While Singapore protesters are angry about Singapore’s stance on electoral reform, other issues have led to tensions with the Government.
Business and trade have benefited Singapore. But there is rumbling discontent about the number of foreigners coming to Singapore and competing for resources.
We take a look at the tensions.
Almost 2 million foreigners are now living and working in Singapore.
Only less than a third of all jobs created in Singapore in the last 7 years or so, went to Singaporeans, according to government figures.
But the competition for hospital beds, medical resources, etc, have caused outrage -there was a shortage in Singapore last year.
Families have also protested about a lack of places in schools.
In 2014, public anger peaked with the 4th “Return Our CPF” protest in Singapore.
The Singapore government has since stepped in to limit the numbers of foreign workers.
A clash of cultures
Singapore residents have taken particular umbrage at what they see as anti-social behaviour on the part of foreigners. There has also been anger directed at foreigners – some of whom come from poorer countries – who are seen by many as uncivilised.
Clips of foreigners on Singapore’s MRT subway system eating food or fighting with local commuters have periodically surfaced online, sparking public anger.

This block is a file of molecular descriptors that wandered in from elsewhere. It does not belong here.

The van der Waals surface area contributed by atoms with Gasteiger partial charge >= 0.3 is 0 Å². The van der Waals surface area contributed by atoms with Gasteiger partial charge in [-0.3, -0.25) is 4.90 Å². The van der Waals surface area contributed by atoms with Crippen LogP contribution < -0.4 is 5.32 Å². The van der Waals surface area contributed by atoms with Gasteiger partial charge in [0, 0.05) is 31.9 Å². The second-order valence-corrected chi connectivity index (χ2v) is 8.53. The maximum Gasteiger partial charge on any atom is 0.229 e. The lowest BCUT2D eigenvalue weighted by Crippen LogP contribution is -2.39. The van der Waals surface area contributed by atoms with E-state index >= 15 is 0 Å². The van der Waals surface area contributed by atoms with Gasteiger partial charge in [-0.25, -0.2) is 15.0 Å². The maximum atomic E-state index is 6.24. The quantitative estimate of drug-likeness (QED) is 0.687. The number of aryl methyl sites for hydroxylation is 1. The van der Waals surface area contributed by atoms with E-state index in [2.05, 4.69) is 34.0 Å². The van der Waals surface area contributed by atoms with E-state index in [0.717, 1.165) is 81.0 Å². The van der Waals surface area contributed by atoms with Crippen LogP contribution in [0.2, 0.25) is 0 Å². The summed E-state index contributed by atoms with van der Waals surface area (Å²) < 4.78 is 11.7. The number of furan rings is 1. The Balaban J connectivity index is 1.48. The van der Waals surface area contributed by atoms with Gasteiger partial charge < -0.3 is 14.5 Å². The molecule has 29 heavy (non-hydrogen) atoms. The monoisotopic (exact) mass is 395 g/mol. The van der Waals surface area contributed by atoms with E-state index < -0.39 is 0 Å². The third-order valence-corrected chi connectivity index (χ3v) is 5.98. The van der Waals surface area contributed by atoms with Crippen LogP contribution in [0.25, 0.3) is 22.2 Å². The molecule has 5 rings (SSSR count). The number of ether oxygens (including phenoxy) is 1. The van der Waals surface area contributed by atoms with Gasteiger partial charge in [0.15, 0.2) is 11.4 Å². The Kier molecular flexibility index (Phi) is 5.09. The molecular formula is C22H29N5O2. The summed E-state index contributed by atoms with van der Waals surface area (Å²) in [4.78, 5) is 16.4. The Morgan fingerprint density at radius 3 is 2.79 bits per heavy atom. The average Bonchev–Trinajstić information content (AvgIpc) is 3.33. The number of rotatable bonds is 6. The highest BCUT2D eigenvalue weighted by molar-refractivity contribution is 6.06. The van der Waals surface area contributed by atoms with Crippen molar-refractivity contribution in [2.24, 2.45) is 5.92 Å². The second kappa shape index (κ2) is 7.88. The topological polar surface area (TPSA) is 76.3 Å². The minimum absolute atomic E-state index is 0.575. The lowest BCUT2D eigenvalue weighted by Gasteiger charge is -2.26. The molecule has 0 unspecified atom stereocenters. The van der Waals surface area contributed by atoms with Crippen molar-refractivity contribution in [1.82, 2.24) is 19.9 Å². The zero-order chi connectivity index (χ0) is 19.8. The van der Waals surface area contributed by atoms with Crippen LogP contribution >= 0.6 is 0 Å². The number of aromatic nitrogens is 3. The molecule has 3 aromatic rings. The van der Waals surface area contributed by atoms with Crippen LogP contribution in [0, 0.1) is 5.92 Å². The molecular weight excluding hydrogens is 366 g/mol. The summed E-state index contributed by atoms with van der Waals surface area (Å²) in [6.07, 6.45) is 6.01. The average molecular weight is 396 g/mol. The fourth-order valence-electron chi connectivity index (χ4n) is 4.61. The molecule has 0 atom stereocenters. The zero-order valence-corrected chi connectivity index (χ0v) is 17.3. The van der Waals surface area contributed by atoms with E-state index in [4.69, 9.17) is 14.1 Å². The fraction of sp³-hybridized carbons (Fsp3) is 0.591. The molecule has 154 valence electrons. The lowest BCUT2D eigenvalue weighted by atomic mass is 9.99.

One of the latest incidents took place recently, when a foreign couple allowed their toddler to urinate by a busy street, resulting in a ruckus with Singaporean passers-by.
Singapore is known as a shopper’s paradise, making it a favourite destination among rich foreign tourists hungry for luxury goods.
Some Singapore residents believe that these foreign shoppers are getting special treatment and there are overtones of distaste about the wealth on display.
Another concern is that the rise of luxury shops catering to foreigners is crowding out smaller local boutiques.
After reading the above, I would like to tell you that it was adapted from a BBC news article “Hong Kong protests: What else is driving mainland tensions?” (Oct 1).
I simply changed “Hong Kong” to “Singapore” and “mainland Chinese” to “foreigners”, with some minor edits!
Leong Sze Hian